U.S. DEA moves to downgrade marijuana’s drug classification

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The U.S. Drug Enforcement Administration (DEA) is moving to ease marijuana restrictions in the U.S. The DEA’s proposal, which still must be reviewed by the White House Office of Management and Budget, would recognize the medical uses of cannabis and acknowledge it has less potential for abuse.

Will Humble, Executive Director of the Arizona Public Health Association, joined “Arizona Horizon” to discuss why this is happening and what it means.

Experts claim it would open more opportunities for cannabis research and cannabis industry advertising and promotion. It may reduce the approximate 70% or more tax rate that state-run cannabis companies average when they currently pay taxes to the federal government.

“A long time coming, in my opinion. Should have happened a long time ago,” Humble said. “The Controlled Substances Act passed in 1970, and it charged the DEA with classifying drugs depending on their possible medical use but also on their potential for abuse and dependency.”

Marijuana will be reclassified, changing it from the “Schedule I” group to the less tightly regulated “Schedule III.” For perspective, Schedule I put it on par, legally, with heroin, LSD, quaaludes and ecstasy, among others. Schedule III includes anabolic steroids and some acetaminophen-codeine combinations.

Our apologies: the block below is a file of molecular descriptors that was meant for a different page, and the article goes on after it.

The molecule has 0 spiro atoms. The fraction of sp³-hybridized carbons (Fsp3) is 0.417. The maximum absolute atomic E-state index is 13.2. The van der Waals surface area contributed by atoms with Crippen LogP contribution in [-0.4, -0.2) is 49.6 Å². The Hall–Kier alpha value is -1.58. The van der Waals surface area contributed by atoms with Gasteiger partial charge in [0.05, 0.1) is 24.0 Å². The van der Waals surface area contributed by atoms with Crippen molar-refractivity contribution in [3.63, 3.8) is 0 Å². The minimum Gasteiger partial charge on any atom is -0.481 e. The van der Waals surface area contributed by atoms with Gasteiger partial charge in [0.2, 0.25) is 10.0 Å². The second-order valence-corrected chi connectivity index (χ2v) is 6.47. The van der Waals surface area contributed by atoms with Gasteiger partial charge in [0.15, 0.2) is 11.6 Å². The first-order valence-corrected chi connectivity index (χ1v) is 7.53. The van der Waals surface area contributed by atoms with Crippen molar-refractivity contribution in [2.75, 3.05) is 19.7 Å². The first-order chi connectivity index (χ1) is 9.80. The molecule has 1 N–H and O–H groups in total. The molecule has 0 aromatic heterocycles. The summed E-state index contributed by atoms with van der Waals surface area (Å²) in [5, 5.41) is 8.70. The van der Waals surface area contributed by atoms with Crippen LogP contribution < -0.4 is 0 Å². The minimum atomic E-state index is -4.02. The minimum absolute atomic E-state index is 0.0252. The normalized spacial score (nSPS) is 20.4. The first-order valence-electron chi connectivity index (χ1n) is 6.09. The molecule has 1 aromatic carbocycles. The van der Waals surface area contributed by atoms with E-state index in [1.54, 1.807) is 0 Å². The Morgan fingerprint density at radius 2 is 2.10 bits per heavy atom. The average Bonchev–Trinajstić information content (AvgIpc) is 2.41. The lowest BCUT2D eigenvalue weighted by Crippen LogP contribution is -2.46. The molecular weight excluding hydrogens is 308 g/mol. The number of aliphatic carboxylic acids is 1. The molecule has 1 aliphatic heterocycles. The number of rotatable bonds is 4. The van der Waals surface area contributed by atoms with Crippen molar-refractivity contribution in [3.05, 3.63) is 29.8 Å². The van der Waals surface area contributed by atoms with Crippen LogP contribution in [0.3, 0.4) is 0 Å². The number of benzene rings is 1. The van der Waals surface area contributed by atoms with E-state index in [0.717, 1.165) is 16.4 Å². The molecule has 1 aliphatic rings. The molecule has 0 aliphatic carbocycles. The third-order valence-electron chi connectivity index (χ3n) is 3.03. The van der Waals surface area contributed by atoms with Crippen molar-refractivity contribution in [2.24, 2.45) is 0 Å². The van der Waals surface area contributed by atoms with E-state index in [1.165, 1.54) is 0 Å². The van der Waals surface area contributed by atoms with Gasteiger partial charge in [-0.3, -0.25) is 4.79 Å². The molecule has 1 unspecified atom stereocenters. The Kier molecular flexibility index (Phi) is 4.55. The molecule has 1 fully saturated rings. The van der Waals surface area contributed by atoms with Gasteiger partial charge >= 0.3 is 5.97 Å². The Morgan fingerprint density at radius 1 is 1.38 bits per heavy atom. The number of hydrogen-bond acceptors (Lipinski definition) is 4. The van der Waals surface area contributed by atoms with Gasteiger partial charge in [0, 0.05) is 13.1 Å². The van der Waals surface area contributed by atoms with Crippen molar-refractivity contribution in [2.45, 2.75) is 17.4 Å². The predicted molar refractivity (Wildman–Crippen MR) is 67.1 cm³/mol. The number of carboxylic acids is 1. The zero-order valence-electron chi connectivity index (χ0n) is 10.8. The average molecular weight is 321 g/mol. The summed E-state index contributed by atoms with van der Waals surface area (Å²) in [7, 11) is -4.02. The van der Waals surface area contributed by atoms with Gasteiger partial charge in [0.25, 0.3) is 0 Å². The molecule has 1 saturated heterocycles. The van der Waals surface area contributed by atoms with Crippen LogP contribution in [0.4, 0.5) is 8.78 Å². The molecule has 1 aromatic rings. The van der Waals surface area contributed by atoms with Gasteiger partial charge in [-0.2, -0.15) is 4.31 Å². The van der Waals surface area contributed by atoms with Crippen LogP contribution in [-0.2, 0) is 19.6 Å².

“The practical impact would be that you can start doing research with it,” Humble said. “At Schedule I, they say ‘no medical use,’ which means if you’re trying to do research, you’re not even allowed to administer the drug to your cohort in a clinical trial because it’s Schedule I.”

Humble explained under the federal tax code, businesses involved with marijuana or any other Schedule I or II drug can’t deduct rent, payroll or various other expenses that other businesses can write off.

“They should be happy once it’s done and moved to Schedule III, because right now, being a Schedule I drug, their trafficking an illegal narcotic, all these dispensaries, according to the federal government,” Humble said. “The IRS says ‘You’re trafficking, you can’t deduct your labor costs and business expenses because you’re trafficking in a narcotic that’s illegal.’ So if you move it to Schedule III, those dispensaries should be able to start deducting their business expenses like any other business.”

Will Humble, Executive Director, Arizona Public Health Association

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